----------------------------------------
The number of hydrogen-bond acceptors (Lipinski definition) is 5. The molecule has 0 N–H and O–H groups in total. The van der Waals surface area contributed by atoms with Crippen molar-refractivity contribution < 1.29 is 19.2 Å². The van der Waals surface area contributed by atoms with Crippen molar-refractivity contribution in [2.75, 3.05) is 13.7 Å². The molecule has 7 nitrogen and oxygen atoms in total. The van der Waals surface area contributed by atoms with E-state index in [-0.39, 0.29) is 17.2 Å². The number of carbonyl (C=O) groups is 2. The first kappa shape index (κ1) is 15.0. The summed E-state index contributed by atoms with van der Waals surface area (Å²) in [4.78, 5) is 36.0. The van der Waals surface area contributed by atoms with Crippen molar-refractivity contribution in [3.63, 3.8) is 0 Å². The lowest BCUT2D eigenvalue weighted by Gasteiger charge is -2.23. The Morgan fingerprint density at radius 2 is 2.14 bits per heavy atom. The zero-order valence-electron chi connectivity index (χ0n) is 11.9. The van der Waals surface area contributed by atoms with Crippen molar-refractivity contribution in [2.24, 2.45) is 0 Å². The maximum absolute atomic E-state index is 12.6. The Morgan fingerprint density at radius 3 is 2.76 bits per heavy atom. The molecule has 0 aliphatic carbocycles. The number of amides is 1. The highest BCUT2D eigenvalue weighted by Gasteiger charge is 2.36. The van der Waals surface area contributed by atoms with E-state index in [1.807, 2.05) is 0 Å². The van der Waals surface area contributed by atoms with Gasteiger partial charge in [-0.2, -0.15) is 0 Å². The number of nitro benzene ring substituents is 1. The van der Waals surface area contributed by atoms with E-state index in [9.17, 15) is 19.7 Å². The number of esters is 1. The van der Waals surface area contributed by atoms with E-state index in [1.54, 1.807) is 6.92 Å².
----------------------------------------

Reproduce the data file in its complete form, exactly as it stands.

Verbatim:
The number of hydrogen-bond acceptors (Lipinski definition) is 5. The molecule has 0 N–H and O–H groups in total. The van der Waals surface area contributed by atoms with Crippen molar-refractivity contribution < 1.29 is 19.2 Å². The van der Waals surface area contributed by atoms with Crippen molar-refractivity contribution in [2.75, 3.05) is 13.7 Å². The molecule has 7 nitrogen and oxygen atoms in total. The van der Waals surface area contributed by atoms with E-state index in [-0.39, 0.29) is 17.2 Å². The number of carbonyl (C=O) groups is 2. The first kappa shape index (κ1) is 15.0. The summed E-state index contributed by atoms with van der Waals surface area (Å²) in [4.78, 5) is 36.0. The van der Waals surface area contributed by atoms with Crippen molar-refractivity contribution in [3.63, 3.8) is 0 Å². The lowest BCUT2D eigenvalue weighted by Gasteiger charge is -2.23. The Morgan fingerprint density at radius 2 is 2.14 bits per heavy atom. The zero-order valence-electron chi connectivity index (χ0n) is 11.9. The van der Waals surface area contributed by atoms with Crippen molar-refractivity contribution in [2.24, 2.45) is 0 Å². The maximum absolute atomic E-state index is 12.6. The Morgan fingerprint density at radius 3 is 2.76 bits per heavy atom. The molecule has 0 aliphatic carbocycles. The number of amides is 1. The highest BCUT2D eigenvalue weighted by Gasteiger charge is 2.36. The van der Waals surface area contributed by atoms with E-state index in [1.807, 2.05) is 0 Å². The van der Waals surface area contributed by atoms with Gasteiger partial charge in [-0.2, -0.15) is 0 Å². The number of nitro benzene ring substituents is 1. The van der Waals surface area contributed by atoms with E-state index in [9.17, 15) is 19.7 Å². The number of esters is 1. The van der Waals surface area contributed by atoms with E-state index in [1.54, 1.807) is 6.92 Å².